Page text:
I’m an astronaut get me out of here

lozwilkes

lozwilkes

Even before the space race of the late 50s between USSR and the USA, people had shown great interest in exploring beyond our planets boarders. Being an astronaut was a dream many of us once had as a child, however, the reality of this has taken a further step backwards from becoming a reality, due in part to recent budget cuts to various space agencies. Yet space travel is once again in the public eye and it’s there thanks to an unlikely saviour: television.

Finding funding for large scale missions into space is no easy feat, for a country to fund such a project requires a lot of justification. Spending untold billions on a manned mission to Mars for example would be hard to justify when those billions could be used to solve many of the country’s more pressing domestic problems.

This is where television comes in, specifically, reality television. Shows like “Big Brother” and “I’m A Celebrity” pull in a large TV audience, now, just imagine the audience that a reality TV show could pull in if it was set on Mars. This is the idea of Bas Lansdorp, the Dutch entrepreneur behind “Mars One”. The current time scale has a group of four living on Mars by the year 2023.

The funding for this project will come from broadcasting the entire process from astronaut selection to daily life on Mars all as a reality TV show. The project is clearly a very ambitious one and is still a long way off fruition, however space travel has always been ambitious, this does not make it impossible. The trouble with this sort of project is that the majority of the returns will come after 2023 with the life of the men and women being filmed whilst they work on Mars. This means that the initial cost of the project is monumentally high and thus may prevent the project even getting off the ground.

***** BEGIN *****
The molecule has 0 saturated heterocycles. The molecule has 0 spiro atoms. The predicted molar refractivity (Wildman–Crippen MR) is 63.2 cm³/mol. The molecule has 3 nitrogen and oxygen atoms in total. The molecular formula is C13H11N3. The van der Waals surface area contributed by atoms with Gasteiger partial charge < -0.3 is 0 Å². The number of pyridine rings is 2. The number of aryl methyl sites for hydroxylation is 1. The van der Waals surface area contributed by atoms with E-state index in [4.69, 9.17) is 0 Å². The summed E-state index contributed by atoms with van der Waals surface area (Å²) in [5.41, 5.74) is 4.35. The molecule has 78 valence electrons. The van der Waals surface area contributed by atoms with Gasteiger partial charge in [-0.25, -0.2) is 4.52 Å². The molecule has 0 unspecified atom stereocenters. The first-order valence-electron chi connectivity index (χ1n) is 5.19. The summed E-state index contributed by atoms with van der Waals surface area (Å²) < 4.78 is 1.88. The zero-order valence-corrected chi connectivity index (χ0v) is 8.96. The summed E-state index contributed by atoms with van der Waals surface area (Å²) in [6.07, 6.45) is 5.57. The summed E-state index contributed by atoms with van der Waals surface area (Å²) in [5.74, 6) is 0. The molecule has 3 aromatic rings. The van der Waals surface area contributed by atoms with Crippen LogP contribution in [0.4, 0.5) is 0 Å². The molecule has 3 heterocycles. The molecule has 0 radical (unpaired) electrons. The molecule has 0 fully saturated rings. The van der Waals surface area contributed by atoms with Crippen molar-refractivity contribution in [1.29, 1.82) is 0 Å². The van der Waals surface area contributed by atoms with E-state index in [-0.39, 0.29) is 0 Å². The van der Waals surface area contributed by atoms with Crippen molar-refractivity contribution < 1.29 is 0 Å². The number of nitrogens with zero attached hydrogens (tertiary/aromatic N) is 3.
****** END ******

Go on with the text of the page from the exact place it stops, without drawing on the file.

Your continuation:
The project does however have the backing of many well known names including the Nobel prize winning theoretical physicist Dr. Gerard ‘t Hooft, an official ambassador for the project. He makes note of the various problems which will face the venture but goes onto say that the overcoming of these problems will entice the TV audience. One of the initial concerns of the project was the issue of applicants, this trip will only be one-way so the people that go to Mars will have to live the rest of their lives there. There is no need for concern because it has recently been announced that over 8000 applicants have applied, this has allayed any fears the project may have had.

Regardless of this projects outcome renewed public interest in science can only be a good thing. If you are struggling with what exactly to do after graduation, perhaps you should consider the Mars One project, and just remember the quote from the recent Lynx competition “Nothing beats an astronaut”.

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